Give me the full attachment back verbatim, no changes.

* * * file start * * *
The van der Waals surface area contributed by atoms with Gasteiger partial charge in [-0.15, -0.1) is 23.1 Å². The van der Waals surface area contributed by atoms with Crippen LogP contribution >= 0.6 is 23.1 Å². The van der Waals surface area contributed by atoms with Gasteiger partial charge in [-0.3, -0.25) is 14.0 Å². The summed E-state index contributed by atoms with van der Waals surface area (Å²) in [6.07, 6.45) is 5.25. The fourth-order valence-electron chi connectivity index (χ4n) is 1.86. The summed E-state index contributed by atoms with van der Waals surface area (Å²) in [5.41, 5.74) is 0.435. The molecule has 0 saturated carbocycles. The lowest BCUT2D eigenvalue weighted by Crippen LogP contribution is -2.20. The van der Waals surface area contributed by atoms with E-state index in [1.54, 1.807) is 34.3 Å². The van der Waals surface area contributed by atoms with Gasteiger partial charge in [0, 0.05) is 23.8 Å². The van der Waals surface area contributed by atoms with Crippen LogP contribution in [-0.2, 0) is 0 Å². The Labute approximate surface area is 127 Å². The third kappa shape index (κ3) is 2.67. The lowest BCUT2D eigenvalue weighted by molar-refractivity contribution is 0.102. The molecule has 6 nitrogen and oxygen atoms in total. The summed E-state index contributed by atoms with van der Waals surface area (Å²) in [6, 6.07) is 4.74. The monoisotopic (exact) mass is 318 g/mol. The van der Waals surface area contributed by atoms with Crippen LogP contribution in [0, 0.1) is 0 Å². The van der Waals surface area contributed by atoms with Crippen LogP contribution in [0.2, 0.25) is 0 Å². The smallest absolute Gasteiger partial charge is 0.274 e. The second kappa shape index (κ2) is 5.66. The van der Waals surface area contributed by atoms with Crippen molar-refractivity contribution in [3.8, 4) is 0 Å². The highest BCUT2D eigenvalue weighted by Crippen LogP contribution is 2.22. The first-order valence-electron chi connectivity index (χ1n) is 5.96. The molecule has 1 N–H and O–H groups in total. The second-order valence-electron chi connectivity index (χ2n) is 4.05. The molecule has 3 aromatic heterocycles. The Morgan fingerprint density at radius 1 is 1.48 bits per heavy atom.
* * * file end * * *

The van der Waals surface area contributed by atoms with Gasteiger partial charge in [-0.15, -0.1) is 23.1 Å². The van der Waals surface area contributed by atoms with Crippen LogP contribution >= 0.6 is 23.1 Å². The van der Waals surface area contributed by atoms with Gasteiger partial charge in [-0.3, -0.25) is 14.0 Å². The summed E-state index contributed by atoms with van der Waals surface area (Å²) in [6.07, 6.45) is 5.25. The fourth-order valence-electron chi connectivity index (χ4n) is 1.86. The summed E-state index contributed by atoms with van der Waals surface area (Å²) in [5.41, 5.74) is 0.435. The molecule has 0 saturated carbocycles. The lowest BCUT2D eigenvalue weighted by Crippen LogP contribution is -2.20. The van der Waals surface area contributed by atoms with E-state index in [1.54, 1.807) is 34.3 Å². The van der Waals surface area contributed by atoms with Gasteiger partial charge in [0, 0.05) is 23.8 Å². The van der Waals surface area contributed by atoms with Crippen LogP contribution in [-0.2, 0) is 0 Å². The Labute approximate surface area is 127 Å². The third kappa shape index (κ3) is 2.67. The lowest BCUT2D eigenvalue weighted by molar-refractivity contribution is 0.102. The molecule has 6 nitrogen and oxygen atoms in total. The summed E-state index contributed by atoms with van der Waals surface area (Å²) in [6, 6.07) is 4.74. The monoisotopic (exact) mass is 318 g/mol. The van der Waals surface area contributed by atoms with Crippen LogP contribution in [0, 0.1) is 0 Å². The van der Waals surface area contributed by atoms with Crippen LogP contribution in [0.2, 0.25) is 0 Å². The smallest absolute Gasteiger partial charge is 0.274 e. The second kappa shape index (κ2) is 5.66. The van der Waals surface area contributed by atoms with Crippen molar-refractivity contribution in [3.8, 4) is 0 Å². The highest BCUT2D eigenvalue weighted by Crippen LogP contribution is 2.22. The first-order valence-electron chi connectivity index (χ1n) is 5.96. The molecule has 1 N–H and O–H groups in total. The second-order valence-electron chi connectivity index (χ2n) is 4.05. The molecule has 3 aromatic heterocycles. The Morgan fingerprint density at radius 1 is 1.48 bits per heavy atom.